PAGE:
Upon the advent of a new administration after the 1961 elections, the new Secretaries of Foreign Affairs and Justice ruled that the power to extend the stay of aliens was vested by Law not in them but in the Commissioner of Immigration; and, accordingly, said officer, on August 29, 1962, issued Immigration Circular No. V-101, approved by the Secretary of Justice, abrogating all extensions of stay of temporary visitors. Private respondents, Lim Chiao Cun, his wife Chua Giok King, and their children then filed action in the Court of First Instance of Manila to enjoin the petitioner, Commissioner of Immigration, from enforcing, as to them, and their bond, the aforesaid Circular. The lower court issued a writ of preliminary injunction to that effect. After issue was joined, and after several incidents, the Commissioner, represented by the Office of the Solicitor General, petitioned on June 25, 1963 for the lifting of said injunction, since the extension granted by Secretaries Serrano and Mabanag to the respondent visitors had already expired on June 9, 1963. But upon opposition of the latter, the Court refused to dissolve the injunction. Thereupon, the Commissioner resorted to this Court, alleging abuse of discretion amounting to excess of jurisdiction.

Up to the present, Lim Chiao Cun, husband of respondent Chua Giok King, and father of respondent minors Richard, Helen, and Douglas Lim, has not assumed Filipino citizenship. While declared entitled to naturalization by final judgment, his right to take the oath of allegiance at the end of the probationary period set by statute was contested by the Solicitor General, and his case is still pending appeal. His wife and children, therefore, remain aliens.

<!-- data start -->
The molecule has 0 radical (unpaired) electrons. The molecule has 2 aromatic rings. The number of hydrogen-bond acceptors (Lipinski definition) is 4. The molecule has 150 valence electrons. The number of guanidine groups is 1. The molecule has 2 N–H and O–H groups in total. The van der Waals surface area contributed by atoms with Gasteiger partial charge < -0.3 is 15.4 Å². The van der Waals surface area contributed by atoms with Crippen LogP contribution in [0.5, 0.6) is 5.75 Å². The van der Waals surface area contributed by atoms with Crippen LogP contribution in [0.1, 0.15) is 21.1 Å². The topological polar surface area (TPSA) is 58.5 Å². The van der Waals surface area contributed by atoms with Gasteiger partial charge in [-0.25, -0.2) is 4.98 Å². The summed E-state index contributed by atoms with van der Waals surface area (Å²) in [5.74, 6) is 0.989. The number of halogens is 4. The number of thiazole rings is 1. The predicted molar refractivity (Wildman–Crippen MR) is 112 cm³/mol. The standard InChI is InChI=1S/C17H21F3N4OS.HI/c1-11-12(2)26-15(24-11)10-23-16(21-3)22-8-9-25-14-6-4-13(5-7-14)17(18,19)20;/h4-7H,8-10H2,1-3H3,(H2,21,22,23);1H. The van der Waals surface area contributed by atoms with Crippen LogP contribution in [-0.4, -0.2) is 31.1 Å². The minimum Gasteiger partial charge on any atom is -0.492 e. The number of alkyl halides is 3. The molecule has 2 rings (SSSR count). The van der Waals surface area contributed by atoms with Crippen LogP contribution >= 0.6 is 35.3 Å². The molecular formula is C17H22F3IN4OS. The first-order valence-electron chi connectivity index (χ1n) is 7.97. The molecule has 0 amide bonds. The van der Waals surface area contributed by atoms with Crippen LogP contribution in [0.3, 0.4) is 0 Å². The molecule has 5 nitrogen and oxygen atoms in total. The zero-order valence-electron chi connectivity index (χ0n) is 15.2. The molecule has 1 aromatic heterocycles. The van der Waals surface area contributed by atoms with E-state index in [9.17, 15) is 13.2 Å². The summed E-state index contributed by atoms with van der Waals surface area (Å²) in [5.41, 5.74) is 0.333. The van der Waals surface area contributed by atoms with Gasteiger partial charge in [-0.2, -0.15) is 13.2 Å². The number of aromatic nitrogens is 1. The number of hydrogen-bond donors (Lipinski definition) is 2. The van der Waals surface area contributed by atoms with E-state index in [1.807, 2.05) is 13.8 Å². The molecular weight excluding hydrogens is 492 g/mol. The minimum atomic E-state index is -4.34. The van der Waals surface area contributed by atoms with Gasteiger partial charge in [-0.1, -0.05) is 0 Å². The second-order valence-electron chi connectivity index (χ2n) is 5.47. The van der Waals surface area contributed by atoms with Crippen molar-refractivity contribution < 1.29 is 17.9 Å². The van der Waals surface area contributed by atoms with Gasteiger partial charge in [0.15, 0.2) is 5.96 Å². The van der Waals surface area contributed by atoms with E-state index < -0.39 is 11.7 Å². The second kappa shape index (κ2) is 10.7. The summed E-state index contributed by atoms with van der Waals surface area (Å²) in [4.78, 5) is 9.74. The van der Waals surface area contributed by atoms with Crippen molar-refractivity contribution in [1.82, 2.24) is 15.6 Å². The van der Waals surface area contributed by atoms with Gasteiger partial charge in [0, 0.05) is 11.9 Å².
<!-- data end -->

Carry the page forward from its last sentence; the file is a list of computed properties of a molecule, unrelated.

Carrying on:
Many questions have been raised in the case now at bar, such as (a) whether or not the President of the Philippines, being empowered by section 47 of the Immigration Act (C.A. No. 613 as amended) "to admit as non-immigrants, aliens not otherwise provided for, who are coming for temporary period only", has authority to change the status of temporary visitors and relieve them from the obligation (imposed expressly by section 9 of the law, as amended by Republic Act No. 503) to depart first to some foreign country and secure the proper visa before permanent admission; (b) whether, assuming that the President has any such power, he may delegate it to a Department Secretary; and (c) whether an extension of stay granted to a temporary visitor may be revoked before expiration of the extension. However, we deem it unnecessary to rule upon these questions, which are also pending decision on the merits in the court below, because we agree with the Solicitor General that, even if these visitors were validly granted by the Secretaries of Justice and Foreign Affairs (Serrano and Mabanag) an extension up to June 9, 1963, and the prorogation had not been revoked, these aliens are now subject to expulsion by the Commissioner of Immigration, their extended period of stay having expired without further prolongation by competent authority.